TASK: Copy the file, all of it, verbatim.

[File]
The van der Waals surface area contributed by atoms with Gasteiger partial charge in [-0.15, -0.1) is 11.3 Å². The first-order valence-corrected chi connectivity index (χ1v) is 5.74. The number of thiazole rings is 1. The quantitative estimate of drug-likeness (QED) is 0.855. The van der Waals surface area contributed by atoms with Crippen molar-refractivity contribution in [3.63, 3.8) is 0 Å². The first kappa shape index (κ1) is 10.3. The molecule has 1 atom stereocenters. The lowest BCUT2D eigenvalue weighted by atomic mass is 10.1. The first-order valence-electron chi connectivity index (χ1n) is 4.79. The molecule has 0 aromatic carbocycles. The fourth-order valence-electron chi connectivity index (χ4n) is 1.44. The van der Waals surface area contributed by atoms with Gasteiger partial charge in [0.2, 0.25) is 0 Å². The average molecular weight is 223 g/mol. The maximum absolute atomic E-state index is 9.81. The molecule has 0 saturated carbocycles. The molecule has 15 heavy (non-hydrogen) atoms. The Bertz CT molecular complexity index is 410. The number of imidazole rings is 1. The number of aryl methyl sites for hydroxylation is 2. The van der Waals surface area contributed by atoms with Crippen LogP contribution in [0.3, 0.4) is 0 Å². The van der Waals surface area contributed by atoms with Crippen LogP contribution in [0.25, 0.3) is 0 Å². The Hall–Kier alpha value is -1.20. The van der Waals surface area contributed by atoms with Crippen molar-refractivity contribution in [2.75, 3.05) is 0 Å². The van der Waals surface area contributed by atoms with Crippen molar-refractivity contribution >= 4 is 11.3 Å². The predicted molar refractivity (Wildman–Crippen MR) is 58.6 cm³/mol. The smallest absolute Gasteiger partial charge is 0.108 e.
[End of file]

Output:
The van der Waals surface area contributed by atoms with Gasteiger partial charge in [-0.15, -0.1) is 11.3 Å². The first-order valence-corrected chi connectivity index (χ1v) is 5.74. The number of thiazole rings is 1. The quantitative estimate of drug-likeness (QED) is 0.855. The van der Waals surface area contributed by atoms with Crippen molar-refractivity contribution in [3.63, 3.8) is 0 Å². The first kappa shape index (κ1) is 10.3. The molecule has 1 atom stereocenters. The lowest BCUT2D eigenvalue weighted by atomic mass is 10.1. The first-order valence-electron chi connectivity index (χ1n) is 4.79. The molecule has 0 aromatic carbocycles. The fourth-order valence-electron chi connectivity index (χ4n) is 1.44. The van der Waals surface area contributed by atoms with Gasteiger partial charge in [0.2, 0.25) is 0 Å². The average molecular weight is 223 g/mol. The maximum absolute atomic E-state index is 9.81. The molecule has 0 saturated carbocycles. The molecule has 15 heavy (non-hydrogen) atoms. The Bertz CT molecular complexity index is 410. The number of imidazole rings is 1. The number of aryl methyl sites for hydroxylation is 2. The van der Waals surface area contributed by atoms with Crippen LogP contribution in [0.3, 0.4) is 0 Å². The van der Waals surface area contributed by atoms with Crippen LogP contribution in [0.25, 0.3) is 0 Å². The Hall–Kier alpha value is -1.20. The van der Waals surface area contributed by atoms with Crippen molar-refractivity contribution in [2.75, 3.05) is 0 Å². The van der Waals surface area contributed by atoms with Crippen molar-refractivity contribution >= 4 is 11.3 Å². The predicted molar refractivity (Wildman–Crippen MR) is 58.6 cm³/mol. The smallest absolute Gasteiger partial charge is 0.108 e.